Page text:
The T Party
DC’s new congressional overseer may have argued against marriage equality, but all kinds of love flourish in this remounted Forum production from 2013, which explores gender variations through video, song and dance, and other performances—many of them based on real Washingtonians’ experiences. Natsu Onoda Power (creator of Studio Theatre’s Astro Boy and the God of Comics) directs. Forum Theatre; January 2 through 17; $30 to $35.
The Life and Songs of Emmylou Harris
More than 20 musical stars including Sheryl Crow, John Hiatt, Martina McBride, and Trampled by Turtles fete the alt-country goddess who started her career in Washington clubs. Harris herself also takes the stage throughout the night. Tickets aren’t cheap, but to see so many big names in one fell swoop, it’s quite the deal. DAR Constitution Hall; January 10; $73 to $223.
The prolific comedian and actor—and Virginia native—is also the bestselling author of 2011’s Zombie Spaceship Wasteland. Get a deeper look at his new book, Silver Screen Fiend: Learning About Life From an Addiction to Film, as he discusses it with Slate culture editor Dan Kois. Sixth & I; January 11; $35 (including book).
The ’60s-influenced band recorded its eighth album, 2013’s B-Room, live, nailing a stripped-down sound that still boasts the group’s rich harmonies. Get there early enough to catch the opener, DC indie rockers U.S. Royalty. 9:30 Club; January 22 (Dr. Dog also plays January 23, with Spirit Family Reunion); $30.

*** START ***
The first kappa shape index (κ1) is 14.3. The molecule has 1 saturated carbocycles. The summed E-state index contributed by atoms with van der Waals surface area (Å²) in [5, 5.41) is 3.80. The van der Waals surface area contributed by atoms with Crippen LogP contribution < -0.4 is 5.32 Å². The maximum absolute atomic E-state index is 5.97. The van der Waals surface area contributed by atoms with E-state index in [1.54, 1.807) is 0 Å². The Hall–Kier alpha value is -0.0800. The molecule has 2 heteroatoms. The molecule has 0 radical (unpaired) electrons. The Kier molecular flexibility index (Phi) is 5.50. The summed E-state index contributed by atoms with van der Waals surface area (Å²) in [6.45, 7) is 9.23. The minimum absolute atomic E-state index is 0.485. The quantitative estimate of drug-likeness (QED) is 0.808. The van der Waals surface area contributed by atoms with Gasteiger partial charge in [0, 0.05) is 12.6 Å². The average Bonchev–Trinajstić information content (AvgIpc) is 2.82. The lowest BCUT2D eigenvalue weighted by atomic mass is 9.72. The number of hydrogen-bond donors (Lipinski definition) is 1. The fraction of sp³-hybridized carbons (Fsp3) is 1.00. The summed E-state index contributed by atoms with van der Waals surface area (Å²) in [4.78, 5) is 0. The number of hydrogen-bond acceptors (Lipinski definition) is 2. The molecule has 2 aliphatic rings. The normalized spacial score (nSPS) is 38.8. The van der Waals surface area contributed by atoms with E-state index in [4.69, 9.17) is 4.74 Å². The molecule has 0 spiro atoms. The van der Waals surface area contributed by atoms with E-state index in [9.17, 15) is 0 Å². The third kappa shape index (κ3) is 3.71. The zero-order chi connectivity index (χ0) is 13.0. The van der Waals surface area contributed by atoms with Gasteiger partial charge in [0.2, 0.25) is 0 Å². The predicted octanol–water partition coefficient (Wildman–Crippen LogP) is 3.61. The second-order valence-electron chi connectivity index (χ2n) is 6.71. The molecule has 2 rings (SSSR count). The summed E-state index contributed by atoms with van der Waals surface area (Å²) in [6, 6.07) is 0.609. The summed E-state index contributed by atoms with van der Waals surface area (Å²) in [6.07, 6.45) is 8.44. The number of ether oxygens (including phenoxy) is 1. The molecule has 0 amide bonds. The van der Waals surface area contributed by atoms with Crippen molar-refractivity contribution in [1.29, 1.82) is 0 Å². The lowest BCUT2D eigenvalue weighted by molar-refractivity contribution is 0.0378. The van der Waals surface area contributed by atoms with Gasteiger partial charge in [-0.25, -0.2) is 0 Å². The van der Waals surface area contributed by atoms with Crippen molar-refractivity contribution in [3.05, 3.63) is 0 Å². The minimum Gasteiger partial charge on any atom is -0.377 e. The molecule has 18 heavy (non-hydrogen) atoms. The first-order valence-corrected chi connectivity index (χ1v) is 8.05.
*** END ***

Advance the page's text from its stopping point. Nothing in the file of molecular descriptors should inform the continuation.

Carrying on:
Produced in conjunction with the Maryland-National Capital Park and Planning Commission, this annual event gives dance enthusiasts a look at the next generation of choreographers and performers to watch. Participants, selected by two judges, include Deviated Theatre cofounder Kimmie Dobbs Chan, University of Maryland MFA student Robin Neveu Brown, and African-fusion dancer Taurus Broadhurst. Clarice Smith Performing Arts Center; January 24; $25.
Charles Ross’s One-Man Star Wars Trilogy
It’s no shock that this act found its way to several fringe festivals, including Edinburgh, Vancouver, and DC—but what might come as a surprise is how good Ross’s R2-D2 impression has gotten in the years since he first performed the show in 2002. True to the title, he runs through all three original Star Wars movies, taking on not just the characters but also sound effects, musical scores, and fight scenes, with trivia thrown in for good measure. Birchmere; January 31; $35.
This article appears in the January 2015 issue of Washingtonian.